Despite years of investigation, there is no clear answer about how the mind controls the body in this fashion. What is known is that these phenomena are real and extremely powerful. They can make a considerable change in patients’ lives, for good or bad.
While the Placebo effect can be quite positive and helpful, the Nocebo effect can endanger your life by refusing life-saving treatments. You have convinced yourself that some specific therapy will harm you and should be avoided, at all costs. This idea stems from deep beliefs you have formed during life and maybe negative past experiences, certainly going back to childhood. Changing a “cemented belief”, right or wrong, is a highly challenging task. for example, If you strongly believe eating pork is not acceptable, for religious, medical or eco-conscious reasons, getting you to try pork would be highly unsuccessful.
If you believe COVID-19 is a hoax and vaccines are manufactured to decimate humans from the face of the earth, you will avoid vaccination. If with that mindset, you get vaccinated for whatever reason, you will probably experience more side effects! Your mind is “set” to experience side effects and without them, it won’t be satisfied. You were expecting them.
How can Nocebo effect plays a role in patient outcomes?
The nocebo effect is a crucial player for better communication in healthcare settings. As an example, before prescribing a medication, you might say, “This tablet may cause a headache.” With this comment, the patient’s likelihood of returning with a headache is much higher. However, if you rephrase the sentence as such: “with this tablet, most people feel no pain at all but an absolute minority (only one percent) might have a headache”, will reduce the patient’s expectation of having a headache.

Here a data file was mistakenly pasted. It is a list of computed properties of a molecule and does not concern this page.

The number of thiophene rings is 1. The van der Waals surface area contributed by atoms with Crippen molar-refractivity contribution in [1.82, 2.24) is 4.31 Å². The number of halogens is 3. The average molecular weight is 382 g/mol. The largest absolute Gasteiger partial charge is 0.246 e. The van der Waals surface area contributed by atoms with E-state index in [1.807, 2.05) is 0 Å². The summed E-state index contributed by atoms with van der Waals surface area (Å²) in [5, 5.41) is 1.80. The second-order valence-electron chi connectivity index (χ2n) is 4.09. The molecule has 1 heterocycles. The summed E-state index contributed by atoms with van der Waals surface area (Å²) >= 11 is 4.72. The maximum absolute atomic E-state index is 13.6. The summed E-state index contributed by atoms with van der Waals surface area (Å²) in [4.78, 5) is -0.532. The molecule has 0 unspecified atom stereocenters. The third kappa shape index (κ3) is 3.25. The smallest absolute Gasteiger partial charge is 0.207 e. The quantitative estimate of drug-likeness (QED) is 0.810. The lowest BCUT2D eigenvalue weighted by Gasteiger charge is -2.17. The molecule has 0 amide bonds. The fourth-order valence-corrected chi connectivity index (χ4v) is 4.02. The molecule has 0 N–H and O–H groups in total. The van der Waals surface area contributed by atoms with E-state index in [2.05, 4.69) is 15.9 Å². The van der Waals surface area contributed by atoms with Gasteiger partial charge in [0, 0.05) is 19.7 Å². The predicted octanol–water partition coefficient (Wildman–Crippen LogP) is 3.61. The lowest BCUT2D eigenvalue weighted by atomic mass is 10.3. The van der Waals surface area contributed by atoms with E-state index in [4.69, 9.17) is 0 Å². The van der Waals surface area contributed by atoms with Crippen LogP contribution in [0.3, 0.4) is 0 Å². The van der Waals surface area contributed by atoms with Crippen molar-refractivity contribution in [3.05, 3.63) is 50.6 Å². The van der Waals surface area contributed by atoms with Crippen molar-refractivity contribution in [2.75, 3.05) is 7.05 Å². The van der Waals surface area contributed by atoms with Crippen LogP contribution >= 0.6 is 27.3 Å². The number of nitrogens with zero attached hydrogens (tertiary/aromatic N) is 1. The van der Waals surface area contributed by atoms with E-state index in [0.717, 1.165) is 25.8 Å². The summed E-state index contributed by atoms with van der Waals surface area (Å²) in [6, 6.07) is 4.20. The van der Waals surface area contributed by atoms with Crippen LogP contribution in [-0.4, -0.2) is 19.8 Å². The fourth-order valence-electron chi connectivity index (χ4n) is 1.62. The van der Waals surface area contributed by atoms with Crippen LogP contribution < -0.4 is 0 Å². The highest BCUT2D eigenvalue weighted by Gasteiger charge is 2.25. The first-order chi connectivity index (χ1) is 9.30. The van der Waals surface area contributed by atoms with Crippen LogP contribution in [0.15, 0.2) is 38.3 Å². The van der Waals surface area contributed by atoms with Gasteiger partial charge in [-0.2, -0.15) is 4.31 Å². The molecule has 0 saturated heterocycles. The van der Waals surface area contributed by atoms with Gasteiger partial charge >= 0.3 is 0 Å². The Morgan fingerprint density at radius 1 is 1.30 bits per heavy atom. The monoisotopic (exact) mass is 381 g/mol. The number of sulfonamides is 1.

The mind-body connection is a complex and fascinating inter-relationship. Being aware of this intricate connection, patients realize how their beliefs and thoughts can positively or negatively impact their physical health. As this is a mutual relationship, the reverse is also true. How we treat our physical health (by what we eat or how physically active we are) can also affect our mental well-being. In short, our mind is an extraordinary and powerful machine that can affect our health immensely!
Accepting a medication or treatment depends on many factors, including patients’ trust in their doctor, past experiences with the same therapy, and how the doctor presents information regarding the therapy. Due to ethical obligations and full-disclosure laws, a doctor has to provide the data. However, the way this information is presented can make a significant difference to the outcomes.
Our thoughts are so powerful that they constantly push us towards our goals even when we don’t realize what those goals are. Whether they are good or bad, as long as they are “goals”. Our brain is wired to win. This dynamic doesn’t just apply to our health. It plays out in our relationship, career, fitness and everything else we do. We are hard-wired to win.
In the case of Nocebo, our goal is to prove we were right, and some treatment or medication isn’t good for us. Our brain plays any trick to win the argument, even at the expense of our health. On the contrary, if our brain decides something is good for us, we feel good even though there is no objective proof of that. That’s what Placebo is.
Placebo and nocebo effects are powerful and very common in daily medical practice. Neurobiological mechanisms, information about treatment, patient expectations, and previous encounters with a drug or procedure can all generate these effects.
Increased awareness about Placebo and Nocebo helps to adopt strategies to promote the placebo effects and minimize the nocebo effects. This simple fact can improve outcomes and minimize unwanted symptoms in daily clinical practice.